How will society respond to new technologies, changing demographics and updated government policies? As a professional with a degree in sociology, you’ll be asking questions like these and seeking answers that can shape the way groups and cultures adapt to change.
Sociology is a well-respected field that studies the way people interact with different facets of society, such as institutions, social norms and communities. Students will find career possibilities in education, health, nonprofits, government and other sectors. The broad range of skills lends itself to a variety of settings such as marketing research and public policy analysis.
How Sociology Differs from Psychology
As social sciences, psychology and sociology study why and how people do what they do.
But that’s about where the similarities end. Psychology may take a more individualized, scientific approach to examine and analyze the human mind. Psychologists look at how the mind can influence a person’s thoughts and behavior.
Sociology, on the other hand, looks at groups, organizations and systems that influence a person’s experience. Sociologists look at people as social beings, and focus on how the behavior and attitudes of groups can shape an individual’s perspective.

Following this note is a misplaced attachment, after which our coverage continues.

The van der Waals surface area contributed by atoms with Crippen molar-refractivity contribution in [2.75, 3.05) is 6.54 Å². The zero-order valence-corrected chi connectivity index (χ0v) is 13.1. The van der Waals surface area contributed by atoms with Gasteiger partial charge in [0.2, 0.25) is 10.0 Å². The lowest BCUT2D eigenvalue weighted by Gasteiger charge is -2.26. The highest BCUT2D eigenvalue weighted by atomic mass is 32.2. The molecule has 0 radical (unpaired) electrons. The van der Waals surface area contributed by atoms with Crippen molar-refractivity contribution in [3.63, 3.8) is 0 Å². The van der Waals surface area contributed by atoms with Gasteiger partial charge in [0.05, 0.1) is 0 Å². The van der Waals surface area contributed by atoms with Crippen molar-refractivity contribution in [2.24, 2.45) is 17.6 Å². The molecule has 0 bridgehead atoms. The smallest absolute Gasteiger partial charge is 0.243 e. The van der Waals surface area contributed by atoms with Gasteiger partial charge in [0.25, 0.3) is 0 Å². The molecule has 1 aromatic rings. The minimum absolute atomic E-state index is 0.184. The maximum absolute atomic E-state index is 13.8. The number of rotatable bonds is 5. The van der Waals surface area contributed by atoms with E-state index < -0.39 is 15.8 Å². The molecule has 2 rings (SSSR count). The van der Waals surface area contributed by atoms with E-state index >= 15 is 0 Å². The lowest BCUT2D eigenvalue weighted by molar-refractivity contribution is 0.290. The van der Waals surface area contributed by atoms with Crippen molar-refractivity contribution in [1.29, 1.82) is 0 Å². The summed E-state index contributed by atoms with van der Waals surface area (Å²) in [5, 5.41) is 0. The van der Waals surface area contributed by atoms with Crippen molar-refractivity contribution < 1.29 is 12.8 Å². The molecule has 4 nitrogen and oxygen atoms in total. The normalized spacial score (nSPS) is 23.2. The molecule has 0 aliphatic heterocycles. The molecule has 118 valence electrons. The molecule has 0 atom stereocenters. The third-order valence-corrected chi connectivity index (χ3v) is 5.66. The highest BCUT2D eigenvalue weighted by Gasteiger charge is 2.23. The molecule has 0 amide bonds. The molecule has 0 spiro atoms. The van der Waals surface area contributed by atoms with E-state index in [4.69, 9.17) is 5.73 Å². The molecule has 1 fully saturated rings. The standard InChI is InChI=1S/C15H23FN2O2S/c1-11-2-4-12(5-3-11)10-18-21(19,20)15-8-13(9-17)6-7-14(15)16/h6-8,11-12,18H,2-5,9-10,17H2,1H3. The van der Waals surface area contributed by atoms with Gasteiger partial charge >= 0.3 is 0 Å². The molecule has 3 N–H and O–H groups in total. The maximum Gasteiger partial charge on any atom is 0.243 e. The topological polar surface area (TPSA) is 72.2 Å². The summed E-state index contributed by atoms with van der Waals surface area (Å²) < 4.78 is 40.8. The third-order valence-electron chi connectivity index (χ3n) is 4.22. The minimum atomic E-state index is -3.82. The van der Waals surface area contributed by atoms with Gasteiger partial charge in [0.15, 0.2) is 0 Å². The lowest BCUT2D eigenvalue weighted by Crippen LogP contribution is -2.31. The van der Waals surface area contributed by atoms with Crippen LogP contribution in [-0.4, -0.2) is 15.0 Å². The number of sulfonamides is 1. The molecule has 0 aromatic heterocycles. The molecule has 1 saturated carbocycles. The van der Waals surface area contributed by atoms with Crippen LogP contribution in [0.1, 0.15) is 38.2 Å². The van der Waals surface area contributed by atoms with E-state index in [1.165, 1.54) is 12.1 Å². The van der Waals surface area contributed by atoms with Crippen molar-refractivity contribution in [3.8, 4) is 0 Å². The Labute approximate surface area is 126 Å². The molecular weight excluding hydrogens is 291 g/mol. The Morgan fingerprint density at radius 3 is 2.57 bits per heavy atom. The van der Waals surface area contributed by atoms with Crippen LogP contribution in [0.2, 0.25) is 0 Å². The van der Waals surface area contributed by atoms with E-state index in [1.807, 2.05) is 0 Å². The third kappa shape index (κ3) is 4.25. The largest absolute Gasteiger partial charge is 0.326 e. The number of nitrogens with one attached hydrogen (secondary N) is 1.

What You Need to Know About Sociology
Students interested in sociology can gain an overview and foundation in the subject at the associate degree level. Students should expect these courses and topics to make up the backbone of their education:
- Introduction to Sociology – Students will examine the human experience by studying concepts such as social class, institutions and groups, and how they can influence the way people behave and interact with others.
- Social Psychology – This course discusses how other people’s behavior can influence the way individuals think, feel and act.
- Sustainable Enterprise – Students will gain an understanding of sustainability and apply the concept by looking at how organizations can foster community development at local, national and global levels.
- Deviance – This course focuses on behaviors that society may perceive as violating norms, and how people’s standards and perceptions can change over time.